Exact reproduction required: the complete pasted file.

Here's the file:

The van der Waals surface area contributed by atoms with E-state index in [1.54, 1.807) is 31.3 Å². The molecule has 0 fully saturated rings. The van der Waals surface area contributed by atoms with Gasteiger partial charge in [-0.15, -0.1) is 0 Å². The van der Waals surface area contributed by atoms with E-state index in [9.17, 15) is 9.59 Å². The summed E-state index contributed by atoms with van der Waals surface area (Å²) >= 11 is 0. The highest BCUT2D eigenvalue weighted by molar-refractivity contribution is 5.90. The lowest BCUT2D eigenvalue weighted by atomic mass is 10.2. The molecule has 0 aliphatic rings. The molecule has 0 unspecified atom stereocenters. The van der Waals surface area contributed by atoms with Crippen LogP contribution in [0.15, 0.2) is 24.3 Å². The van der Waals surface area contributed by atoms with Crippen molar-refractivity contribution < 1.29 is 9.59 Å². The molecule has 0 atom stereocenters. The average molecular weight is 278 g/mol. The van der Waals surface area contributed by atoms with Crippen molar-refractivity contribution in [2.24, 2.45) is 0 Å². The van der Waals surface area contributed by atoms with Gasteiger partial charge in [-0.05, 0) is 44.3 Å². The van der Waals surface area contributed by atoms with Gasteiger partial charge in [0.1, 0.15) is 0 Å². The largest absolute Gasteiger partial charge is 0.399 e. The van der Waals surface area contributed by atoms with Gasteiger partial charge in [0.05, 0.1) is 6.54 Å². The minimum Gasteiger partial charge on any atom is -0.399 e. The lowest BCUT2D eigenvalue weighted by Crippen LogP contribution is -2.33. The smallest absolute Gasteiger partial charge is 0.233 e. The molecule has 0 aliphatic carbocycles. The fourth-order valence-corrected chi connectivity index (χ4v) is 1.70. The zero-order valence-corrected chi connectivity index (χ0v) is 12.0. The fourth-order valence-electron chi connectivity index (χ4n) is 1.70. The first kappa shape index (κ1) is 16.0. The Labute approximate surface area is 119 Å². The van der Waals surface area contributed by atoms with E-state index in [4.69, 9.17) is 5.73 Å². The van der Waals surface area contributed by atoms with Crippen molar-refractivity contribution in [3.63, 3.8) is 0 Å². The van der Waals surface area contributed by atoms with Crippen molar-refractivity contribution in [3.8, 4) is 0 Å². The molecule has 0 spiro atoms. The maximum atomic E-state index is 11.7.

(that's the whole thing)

The van der Waals surface area contributed by atoms with E-state index in [1.54, 1.807) is 31.3 Å². The molecule has 0 fully saturated rings. The van der Waals surface area contributed by atoms with Gasteiger partial charge in [-0.15, -0.1) is 0 Å². The van der Waals surface area contributed by atoms with E-state index in [9.17, 15) is 9.59 Å². The summed E-state index contributed by atoms with van der Waals surface area (Å²) >= 11 is 0. The highest BCUT2D eigenvalue weighted by molar-refractivity contribution is 5.90. The lowest BCUT2D eigenvalue weighted by atomic mass is 10.2. The molecule has 0 aliphatic rings. The molecule has 0 unspecified atom stereocenters. The van der Waals surface area contributed by atoms with Crippen LogP contribution in [0.15, 0.2) is 24.3 Å². The van der Waals surface area contributed by atoms with Crippen molar-refractivity contribution < 1.29 is 9.59 Å². The molecule has 0 atom stereocenters. The average molecular weight is 278 g/mol. The van der Waals surface area contributed by atoms with Crippen molar-refractivity contribution in [2.24, 2.45) is 0 Å². The van der Waals surface area contributed by atoms with Gasteiger partial charge in [-0.05, 0) is 44.3 Å². The van der Waals surface area contributed by atoms with Gasteiger partial charge in [0.1, 0.15) is 0 Å². The largest absolute Gasteiger partial charge is 0.399 e. The van der Waals surface area contributed by atoms with Gasteiger partial charge in [0.05, 0.1) is 6.54 Å². The minimum Gasteiger partial charge on any atom is -0.399 e. The lowest BCUT2D eigenvalue weighted by Crippen LogP contribution is -2.33. The smallest absolute Gasteiger partial charge is 0.233 e. The molecule has 0 aliphatic carbocycles. The fourth-order valence-corrected chi connectivity index (χ4v) is 1.70. The zero-order valence-corrected chi connectivity index (χ0v) is 12.0. The fourth-order valence-electron chi connectivity index (χ4n) is 1.70. The first kappa shape index (κ1) is 16.0. The Labute approximate surface area is 119 Å². The van der Waals surface area contributed by atoms with E-state index in [4.69, 9.17) is 5.73 Å². The van der Waals surface area contributed by atoms with Crippen molar-refractivity contribution in [3.63, 3.8) is 0 Å². The van der Waals surface area contributed by atoms with Crippen molar-refractivity contribution in [3.8, 4) is 0 Å². The molecule has 0 spiro atoms. The maximum atomic E-state index is 11.7.